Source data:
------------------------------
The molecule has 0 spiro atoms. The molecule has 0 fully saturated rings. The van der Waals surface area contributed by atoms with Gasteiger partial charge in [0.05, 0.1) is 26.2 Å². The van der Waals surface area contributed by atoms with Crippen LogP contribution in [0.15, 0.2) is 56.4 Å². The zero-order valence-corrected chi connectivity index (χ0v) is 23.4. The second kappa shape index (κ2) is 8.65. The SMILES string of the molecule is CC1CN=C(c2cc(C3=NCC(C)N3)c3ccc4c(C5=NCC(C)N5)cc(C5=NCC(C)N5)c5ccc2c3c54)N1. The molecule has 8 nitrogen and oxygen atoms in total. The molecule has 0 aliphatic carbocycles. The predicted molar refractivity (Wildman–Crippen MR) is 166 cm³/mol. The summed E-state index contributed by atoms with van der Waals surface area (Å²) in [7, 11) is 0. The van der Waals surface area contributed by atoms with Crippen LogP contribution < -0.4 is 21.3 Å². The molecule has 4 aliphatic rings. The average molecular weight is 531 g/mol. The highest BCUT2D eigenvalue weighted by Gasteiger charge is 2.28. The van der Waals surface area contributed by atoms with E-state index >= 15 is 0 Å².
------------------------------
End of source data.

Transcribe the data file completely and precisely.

The molecule has 0 spiro atoms. The molecule has 0 fully saturated rings. The van der Waals surface area contributed by atoms with Gasteiger partial charge in [0.05, 0.1) is 26.2 Å². The van der Waals surface area contributed by atoms with Crippen LogP contribution in [0.15, 0.2) is 56.4 Å². The zero-order valence-corrected chi connectivity index (χ0v) is 23.4. The second kappa shape index (κ2) is 8.65. The SMILES string of the molecule is CC1CN=C(c2cc(C3=NCC(C)N3)c3ccc4c(C5=NCC(C)N5)cc(C5=NCC(C)N5)c5ccc2c3c54)N1. The molecule has 8 nitrogen and oxygen atoms in total. The molecule has 0 aliphatic carbocycles. The predicted molar refractivity (Wildman–Crippen MR) is 166 cm³/mol. The summed E-state index contributed by atoms with van der Waals surface area (Å²) in [7, 11) is 0. The van der Waals surface area contributed by atoms with Crippen LogP contribution < -0.4 is 21.3 Å². The molecule has 4 aliphatic rings. The average molecular weight is 531 g/mol. The highest BCUT2D eigenvalue weighted by Gasteiger charge is 2.28. The van der Waals surface area contributed by atoms with E-state index >= 15 is 0 Å².